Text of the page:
The goals of a graph partitioner, also called mesh partitioner, is to
separate the vertices of a graph into almost equal-sized components
such that the number of edges between components is minimized.
Finding good graph partitions has been the focus of much recent
research because it can be used to reduce the communication among
processors in a parallel machine. In particular if the graph
represents the communication structure of a set of entities, then the
graph partitioner can be used to allocate the entities to processors
such that communication is reduced. Graph partitioners also
have many other uses.
We have implemented three algorithms for finding separators of graphs
in NESL for the purpose of comparing the
quality of the cuts. These algorithms are: coordinate bisection,
geometric random circles, and spectral. The first two algorithms
require geometric information about locations of the vertices, while
the third does not. All three algorithms are based on cutting the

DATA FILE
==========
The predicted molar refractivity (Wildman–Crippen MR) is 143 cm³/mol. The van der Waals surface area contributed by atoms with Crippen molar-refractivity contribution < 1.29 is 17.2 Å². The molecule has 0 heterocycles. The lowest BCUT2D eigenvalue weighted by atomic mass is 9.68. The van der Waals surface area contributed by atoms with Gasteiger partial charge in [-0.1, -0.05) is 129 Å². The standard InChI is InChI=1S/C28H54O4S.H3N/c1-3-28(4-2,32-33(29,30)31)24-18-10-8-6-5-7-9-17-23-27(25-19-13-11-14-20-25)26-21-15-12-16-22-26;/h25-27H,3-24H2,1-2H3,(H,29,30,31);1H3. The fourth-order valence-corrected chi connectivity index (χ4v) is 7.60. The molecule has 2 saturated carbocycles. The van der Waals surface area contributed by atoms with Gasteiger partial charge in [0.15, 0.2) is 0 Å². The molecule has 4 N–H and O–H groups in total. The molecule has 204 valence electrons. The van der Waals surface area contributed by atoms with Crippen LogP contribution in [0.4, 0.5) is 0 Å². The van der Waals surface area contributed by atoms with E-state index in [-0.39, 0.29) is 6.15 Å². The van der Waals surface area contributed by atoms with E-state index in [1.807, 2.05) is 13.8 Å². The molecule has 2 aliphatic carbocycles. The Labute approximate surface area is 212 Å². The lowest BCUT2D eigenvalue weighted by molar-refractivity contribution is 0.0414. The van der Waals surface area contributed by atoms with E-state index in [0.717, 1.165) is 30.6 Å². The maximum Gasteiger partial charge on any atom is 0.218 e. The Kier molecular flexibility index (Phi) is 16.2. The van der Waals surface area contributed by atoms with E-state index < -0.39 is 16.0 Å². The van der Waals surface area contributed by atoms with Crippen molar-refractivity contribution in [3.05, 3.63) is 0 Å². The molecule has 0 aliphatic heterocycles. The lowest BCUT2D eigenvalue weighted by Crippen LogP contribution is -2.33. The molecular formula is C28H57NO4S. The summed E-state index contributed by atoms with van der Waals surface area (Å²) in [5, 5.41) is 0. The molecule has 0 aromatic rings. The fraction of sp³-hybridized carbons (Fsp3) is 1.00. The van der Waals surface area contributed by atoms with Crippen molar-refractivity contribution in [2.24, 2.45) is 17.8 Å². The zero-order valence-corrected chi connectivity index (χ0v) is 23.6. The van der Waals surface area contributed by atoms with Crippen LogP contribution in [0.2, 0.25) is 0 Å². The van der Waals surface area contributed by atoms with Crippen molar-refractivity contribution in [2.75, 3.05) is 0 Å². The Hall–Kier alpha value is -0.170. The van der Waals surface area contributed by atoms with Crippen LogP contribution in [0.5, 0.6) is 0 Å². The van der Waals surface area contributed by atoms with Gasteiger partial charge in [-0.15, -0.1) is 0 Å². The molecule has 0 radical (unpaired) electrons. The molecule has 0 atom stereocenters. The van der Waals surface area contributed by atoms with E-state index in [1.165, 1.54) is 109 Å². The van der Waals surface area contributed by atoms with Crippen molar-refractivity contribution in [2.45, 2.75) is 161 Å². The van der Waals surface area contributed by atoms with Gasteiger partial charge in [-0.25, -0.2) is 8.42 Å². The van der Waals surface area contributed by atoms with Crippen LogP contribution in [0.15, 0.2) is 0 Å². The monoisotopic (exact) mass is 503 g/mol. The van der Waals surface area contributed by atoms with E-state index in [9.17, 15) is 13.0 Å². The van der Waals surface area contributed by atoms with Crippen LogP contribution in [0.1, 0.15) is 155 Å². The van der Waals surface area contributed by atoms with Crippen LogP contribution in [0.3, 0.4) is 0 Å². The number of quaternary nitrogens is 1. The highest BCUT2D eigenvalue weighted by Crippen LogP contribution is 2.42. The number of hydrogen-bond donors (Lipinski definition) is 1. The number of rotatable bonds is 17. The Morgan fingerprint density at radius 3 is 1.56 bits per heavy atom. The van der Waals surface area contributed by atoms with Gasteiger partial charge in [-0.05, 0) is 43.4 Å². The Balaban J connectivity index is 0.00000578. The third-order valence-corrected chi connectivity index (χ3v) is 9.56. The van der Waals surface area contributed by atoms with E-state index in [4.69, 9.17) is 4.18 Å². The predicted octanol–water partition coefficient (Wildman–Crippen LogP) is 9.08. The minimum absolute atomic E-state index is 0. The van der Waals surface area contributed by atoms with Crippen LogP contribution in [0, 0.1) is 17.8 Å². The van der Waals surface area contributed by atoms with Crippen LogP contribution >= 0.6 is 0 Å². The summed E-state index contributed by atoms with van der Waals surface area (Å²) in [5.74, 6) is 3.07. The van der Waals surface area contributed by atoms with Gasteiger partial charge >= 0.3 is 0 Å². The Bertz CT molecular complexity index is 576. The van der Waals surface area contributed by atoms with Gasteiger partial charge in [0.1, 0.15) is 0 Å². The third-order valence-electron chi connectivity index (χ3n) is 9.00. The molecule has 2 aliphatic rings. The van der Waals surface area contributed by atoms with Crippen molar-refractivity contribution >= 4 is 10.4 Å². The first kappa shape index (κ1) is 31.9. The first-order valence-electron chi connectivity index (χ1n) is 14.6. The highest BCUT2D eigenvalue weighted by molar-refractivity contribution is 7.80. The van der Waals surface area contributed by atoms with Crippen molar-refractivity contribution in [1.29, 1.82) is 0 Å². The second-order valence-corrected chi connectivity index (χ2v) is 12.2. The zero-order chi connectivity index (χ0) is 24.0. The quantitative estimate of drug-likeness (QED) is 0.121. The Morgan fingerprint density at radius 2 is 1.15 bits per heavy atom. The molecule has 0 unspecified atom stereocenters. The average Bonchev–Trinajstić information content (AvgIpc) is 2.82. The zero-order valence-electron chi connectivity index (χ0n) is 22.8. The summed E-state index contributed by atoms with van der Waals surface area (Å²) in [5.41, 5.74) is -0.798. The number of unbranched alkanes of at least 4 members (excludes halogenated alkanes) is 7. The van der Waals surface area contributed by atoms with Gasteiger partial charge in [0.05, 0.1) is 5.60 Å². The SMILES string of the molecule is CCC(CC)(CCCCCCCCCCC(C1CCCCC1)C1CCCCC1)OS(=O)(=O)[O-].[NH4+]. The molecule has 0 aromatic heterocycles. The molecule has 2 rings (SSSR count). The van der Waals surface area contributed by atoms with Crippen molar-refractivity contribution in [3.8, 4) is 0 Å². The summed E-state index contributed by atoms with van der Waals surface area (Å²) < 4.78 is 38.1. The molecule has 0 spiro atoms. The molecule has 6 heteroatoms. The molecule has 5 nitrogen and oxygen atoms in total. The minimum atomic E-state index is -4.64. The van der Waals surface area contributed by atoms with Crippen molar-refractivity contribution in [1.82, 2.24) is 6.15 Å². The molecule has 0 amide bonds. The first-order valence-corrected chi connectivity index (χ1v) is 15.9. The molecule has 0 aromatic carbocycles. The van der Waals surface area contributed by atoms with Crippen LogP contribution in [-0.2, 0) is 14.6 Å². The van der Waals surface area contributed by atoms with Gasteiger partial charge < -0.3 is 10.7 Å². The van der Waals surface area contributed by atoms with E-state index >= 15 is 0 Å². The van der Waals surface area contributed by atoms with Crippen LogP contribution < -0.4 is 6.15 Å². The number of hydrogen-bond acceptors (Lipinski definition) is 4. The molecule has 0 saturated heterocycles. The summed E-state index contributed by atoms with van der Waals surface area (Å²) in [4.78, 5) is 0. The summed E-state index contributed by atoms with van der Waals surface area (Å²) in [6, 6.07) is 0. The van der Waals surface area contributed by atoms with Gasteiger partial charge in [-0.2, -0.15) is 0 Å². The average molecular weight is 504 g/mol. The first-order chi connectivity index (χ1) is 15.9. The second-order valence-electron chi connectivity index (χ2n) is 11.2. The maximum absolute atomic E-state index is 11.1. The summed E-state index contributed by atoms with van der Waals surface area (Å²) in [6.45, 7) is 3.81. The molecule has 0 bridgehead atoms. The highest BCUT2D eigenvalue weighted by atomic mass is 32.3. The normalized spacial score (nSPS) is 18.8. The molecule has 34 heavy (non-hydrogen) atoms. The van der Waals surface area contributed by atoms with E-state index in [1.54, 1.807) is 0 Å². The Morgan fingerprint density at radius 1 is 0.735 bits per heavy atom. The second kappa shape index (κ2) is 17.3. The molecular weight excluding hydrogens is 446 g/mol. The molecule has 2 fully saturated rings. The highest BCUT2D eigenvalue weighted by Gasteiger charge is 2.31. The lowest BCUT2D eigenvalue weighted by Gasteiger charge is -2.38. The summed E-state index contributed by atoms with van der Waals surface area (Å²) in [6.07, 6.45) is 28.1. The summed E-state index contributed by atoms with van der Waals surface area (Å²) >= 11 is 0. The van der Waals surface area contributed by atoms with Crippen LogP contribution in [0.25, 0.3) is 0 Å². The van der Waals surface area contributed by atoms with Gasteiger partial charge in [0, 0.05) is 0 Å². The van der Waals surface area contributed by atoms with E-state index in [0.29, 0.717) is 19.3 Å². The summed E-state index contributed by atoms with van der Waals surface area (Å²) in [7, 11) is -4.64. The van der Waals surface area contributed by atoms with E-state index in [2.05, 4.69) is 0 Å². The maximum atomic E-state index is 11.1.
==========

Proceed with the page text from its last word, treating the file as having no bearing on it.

graph into two components, and then being applied recursively to split into
more components. Here we outline how the partition into two is made.
Our work is joint with several other groups here at Carnegie Mellon
and elsewhere, including Gary Miller, the
project, Mike Heroux at Cray Research,
Shanghua Teng at the University of Minnesota,
and Eric Schwabe at Northwestern.
Here is a paper that overviews the work.
- Coordinate bisection:
- This algorithm considers each axis (x, y or z in three dimension)
and takes a median along that axis. It then measures the number of
edges that will be cut if we separate the vertices into the ones less
and greater than the median. We select the axis (one of x, y or z)
that minimizes the number of edges cut. An animation of this
algorithm is available. The
- Random Circles:
- This technique due to Miller, Teng, Thurston and Vavasis, is also
geometric in nature. Instead of making planar cuts as in the
coordinate bisection, it makes spherical cuts (or circular in 2
dimensions). These cuts are made by projecting the vertices onto the
surface of a sphere in one higher dimension and then making a planar
cut on that sphere (these cuts will transform into spherical cuts when
projected back into the lower dimension). The random circles
technique can generate much better cuts than coordinate bisection.
The Nesl code.
- Spectral bisection
- This algorithm is based on finding the second eigenvector of the
Jacobian of the graph. This vector is then sorted and all the
vertices are split based on amplitude. The algorithm is described in
more detailed in a paper
by Pothen, Simon, and Wang.
The Nesl code.
Related Work (online)
Up to the Irregular Algorithms page,
the NESL page, or
the Scandal page.